Why I ... think the National Union of Students is in urgent need of reform

June 28, 2002

In every student union across the country, officer handover has been taking place as the next generation of full-time student representatives prepares to embark on its time in office.

The next year is going to be hugely important for the future of student support in this country. There is now a wealth of evidence and a head of steam behind the campaign to return grants for the poorest students. The government is enacting prime minister Tony Blair's party conference pledge to "review the balance between students and the state". Yet rather than improving, the situation could get far worse.

Despite the pledges of the last election's manifesto, top-up fees are getting an increasing press and the threat of commercial interest rates looms large. The doubling of the UK average student debt since 1997 means we are now only £1,000 off US levels. If the government review recommends either top-up fees or commercial loans, British graduates would become the most indebted in the world. This would lead to increased elitism in higher education and huge pressures on the National Union of Students.

Alongside the well-known funding campaign, there are two crucial areas of expansion for the student movement - getting members more involved in our work, and reform. The participation of the majority of our members is crucial to our campaigning success. This year, using the website as another campaigning tool, a third of a million students received an email on the day of the local elections urging them to vote. Moreover, more than 100,000 students have signed up to the PayupTony.com website.

New technology offers huge opportunities: we can offer welfare advice, freshers' handbooks and campaign information across the movement. Students in further education colleges without an active local student union can benefit from a huge increase in services and support. If the student movement, local unions and the NUS alike can harness this power, then we can really improve the lives of our members.

The last NUS conference saw a massive debate on NUS reform, which called for major changes. The influence of political groupings in the student movement is far greater at national level than at local level - though the gap was always there, it is becoming a chasm. There are only a handful of local student union officers who are in one of the political groupings. Though local officers care about political issues, they increasingly reject the need for organised political groups within the student movement. The structures of the NUS must find more ways to engage these officers throughout the political process. The NUS also needs to develop a manageable conference size - delegates are still calculated in the same ratio as they were in 1922, when the NUS was founded, despite the student population having increased many fold.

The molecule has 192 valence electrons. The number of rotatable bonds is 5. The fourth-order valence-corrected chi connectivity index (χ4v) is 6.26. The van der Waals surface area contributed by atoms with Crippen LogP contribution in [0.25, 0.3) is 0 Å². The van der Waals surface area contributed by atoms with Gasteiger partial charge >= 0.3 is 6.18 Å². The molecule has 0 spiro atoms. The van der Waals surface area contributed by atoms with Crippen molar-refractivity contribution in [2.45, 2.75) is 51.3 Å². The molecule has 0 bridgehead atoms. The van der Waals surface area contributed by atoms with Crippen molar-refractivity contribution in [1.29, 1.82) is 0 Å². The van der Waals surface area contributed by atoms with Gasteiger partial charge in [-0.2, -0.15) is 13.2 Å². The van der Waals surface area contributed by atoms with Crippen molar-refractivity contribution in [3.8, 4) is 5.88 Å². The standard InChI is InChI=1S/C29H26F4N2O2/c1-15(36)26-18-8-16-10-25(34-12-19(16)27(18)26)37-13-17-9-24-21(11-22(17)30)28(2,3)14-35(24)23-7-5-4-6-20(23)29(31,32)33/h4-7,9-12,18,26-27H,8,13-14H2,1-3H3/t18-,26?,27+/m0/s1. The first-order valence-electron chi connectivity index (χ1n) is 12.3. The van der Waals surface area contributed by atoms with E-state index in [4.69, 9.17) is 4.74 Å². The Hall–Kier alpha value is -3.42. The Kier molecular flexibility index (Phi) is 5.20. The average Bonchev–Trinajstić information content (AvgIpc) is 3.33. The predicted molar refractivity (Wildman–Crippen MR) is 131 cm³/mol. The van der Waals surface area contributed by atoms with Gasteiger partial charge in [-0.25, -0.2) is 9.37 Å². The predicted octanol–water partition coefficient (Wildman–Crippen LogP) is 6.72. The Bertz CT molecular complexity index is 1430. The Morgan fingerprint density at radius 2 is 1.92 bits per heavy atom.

The NUS has so much to be proud of in its history, from ensuring the political autonomy of student unions to being one of the only unions to defeat former prime minister Margaret Thatcher (she scrapped her plans for tuition fees with no means test as a result of an NUS campaign); from changing opinions about apartheid in this country to developing the best student discount card in Europe.

All of these successes have come only as a result of having one national union and a united student voice. But we need to reform, and the forward-looking political groups within the NUS need support to ensure the changes needed are ratified. We must make the step now, or risk ruining a national union that is the envy of student organisations throughout the world.

You've reached your article limit.

Register to continue

Registration is free and only takes a moment. Once registered you can read a total of 3 articles each month, plus:

  • Sign up for the editor's highlights
  • Receive World University Rankings news first
  • Get job alerts, shortlist jobs and save job searches
  • Participate in reader discussions and post comments
Register

Have your say

Log in or register to post comments